In an interview with Ari Melber on MSNBC, Erykah Badu talked about her 2008 song, “Master Teacher” which is often credited as most recently popularizing the term “woke.”
The song, which also featured Georgia Anne Muldrow, had a chorus that said, “I stay woke,” and the 52-year-old singer further explained her role in popularizing the phrase. “There’s a song on [New Amerykah Part One] called ‘Master Teacher,’ and in that song… the chorus is ‘I stay woke,’ so ‘stay woke’ was introduced to the world by this album,” the 52-year-old neo-soul icon said. “And I tweeted it about this group that was detained, Pussy Riot… In my tweet, I said ‘Free Pussy Riot…stay woke.’ After that, ‘woke’ took off.”
The word woke has most recently been used by the GOP as a buzzword for any part of the liberal agenda from teaching Black history to protecting LGBTQ rights.
But, when asked directly what Badu thinks conservatives mean when they use the word, she said plainly, “I think they mean ‘Black,’” the singer said. “It’s just another way to say ‘thug’ or something else, right?”
She also noted, “It is what it is. It doesn’t belong to us anymore, and once something goes out into the world, it takes a life of its own. It has an energy of its own.”
The term woke has found its way into the mainstream lexicon with Republicans using it daily to describe almost anything that they disagree with. The most significant legislative action was the passage of the Stop WOKE Act signed into law by Florida Gov. Ron DeSantis in 2022. The legislation restricts how racism and other parts of history can be taught in schools and workplaces. It even includes language that is supposed to prevent white students from “feeling bad” about actual American History.
The act is behind the banning of several books in the state as well as sanitized versions of Black historical facts like Rosa Parks and the Montgomery Bus Boycott.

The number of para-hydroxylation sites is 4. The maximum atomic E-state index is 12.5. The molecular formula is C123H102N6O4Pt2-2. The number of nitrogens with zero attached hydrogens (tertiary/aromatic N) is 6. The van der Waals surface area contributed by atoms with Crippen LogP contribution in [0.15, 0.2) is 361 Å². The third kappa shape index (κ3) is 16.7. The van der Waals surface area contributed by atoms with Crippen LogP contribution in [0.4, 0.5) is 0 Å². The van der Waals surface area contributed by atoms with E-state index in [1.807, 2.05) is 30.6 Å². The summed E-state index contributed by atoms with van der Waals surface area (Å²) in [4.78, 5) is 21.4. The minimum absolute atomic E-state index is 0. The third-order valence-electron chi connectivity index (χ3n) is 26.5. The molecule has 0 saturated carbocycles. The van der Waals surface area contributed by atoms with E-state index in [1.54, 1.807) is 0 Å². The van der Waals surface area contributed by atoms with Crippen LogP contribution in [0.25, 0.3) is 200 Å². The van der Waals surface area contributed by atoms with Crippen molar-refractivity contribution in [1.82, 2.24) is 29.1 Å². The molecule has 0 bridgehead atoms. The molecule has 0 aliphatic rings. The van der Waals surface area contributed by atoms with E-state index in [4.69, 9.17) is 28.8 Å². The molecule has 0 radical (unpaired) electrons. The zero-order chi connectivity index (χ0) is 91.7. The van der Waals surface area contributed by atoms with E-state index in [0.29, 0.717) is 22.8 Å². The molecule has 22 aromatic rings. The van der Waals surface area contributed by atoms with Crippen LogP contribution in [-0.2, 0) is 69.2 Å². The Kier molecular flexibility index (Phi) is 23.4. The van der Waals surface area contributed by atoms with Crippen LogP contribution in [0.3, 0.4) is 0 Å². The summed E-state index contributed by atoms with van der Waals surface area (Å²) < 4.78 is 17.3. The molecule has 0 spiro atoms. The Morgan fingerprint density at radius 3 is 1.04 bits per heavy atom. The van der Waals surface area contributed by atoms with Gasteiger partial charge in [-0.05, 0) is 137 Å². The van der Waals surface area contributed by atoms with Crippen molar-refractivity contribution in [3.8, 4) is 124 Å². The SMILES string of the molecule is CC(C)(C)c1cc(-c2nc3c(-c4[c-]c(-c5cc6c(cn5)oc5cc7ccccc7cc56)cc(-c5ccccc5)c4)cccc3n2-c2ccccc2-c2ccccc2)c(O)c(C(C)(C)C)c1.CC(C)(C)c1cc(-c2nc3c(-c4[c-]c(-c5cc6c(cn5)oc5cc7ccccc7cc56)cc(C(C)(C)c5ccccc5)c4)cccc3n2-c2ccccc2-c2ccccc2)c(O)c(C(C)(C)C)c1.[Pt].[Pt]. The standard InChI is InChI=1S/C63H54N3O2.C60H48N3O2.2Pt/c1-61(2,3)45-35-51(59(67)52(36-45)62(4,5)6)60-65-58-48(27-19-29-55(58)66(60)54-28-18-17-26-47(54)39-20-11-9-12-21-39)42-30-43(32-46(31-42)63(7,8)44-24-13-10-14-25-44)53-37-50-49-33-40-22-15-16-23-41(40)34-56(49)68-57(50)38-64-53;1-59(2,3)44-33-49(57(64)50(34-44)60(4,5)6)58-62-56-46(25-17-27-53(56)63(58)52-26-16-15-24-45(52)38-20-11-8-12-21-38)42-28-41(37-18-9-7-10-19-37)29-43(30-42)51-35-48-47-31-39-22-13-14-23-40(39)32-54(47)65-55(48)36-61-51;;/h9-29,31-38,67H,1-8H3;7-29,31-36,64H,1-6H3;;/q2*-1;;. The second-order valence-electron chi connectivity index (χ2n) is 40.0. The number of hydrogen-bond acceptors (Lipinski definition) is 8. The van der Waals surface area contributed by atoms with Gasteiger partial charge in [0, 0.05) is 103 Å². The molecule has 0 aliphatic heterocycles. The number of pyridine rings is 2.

While the popular and eclectic singer may have brought the term back to the forefront of American culture, social and culture historians note that the phrase can be traced back to as far as the 1930s.
According to MadameNoire, American folk legend Huddie Michael Ledbetter (aka Lead Belly) coined the term during an interview discussing his hit song “Scottsboro Boys,” according to NewsOne. In the 1938 interview, Belly urged Black people to stay vigilant when traveling through Alabama to avoid racial tension.
African American author Melvin Kelley also used the phrase in a New York Times essay where he examined Black language and idioms as a pushback against white supremacy called, “If You’re Woke You Dig It.”
The most recent use and retaliation against the phrase originated in 2020 during national protests against the police state in the wake of the murder of George Floyd by former Minnesota police officer Derek Chauvin.
Badu said in the interview that the true meaning of the expression belongs to the people who created it.
“It means being aware, being in alignment with nature,” the Grammy-winning singer added. “It’s not only in the political arena. That means with your health, that means in your relationships, that means in your home, that means in your car, that means in your sleep.”
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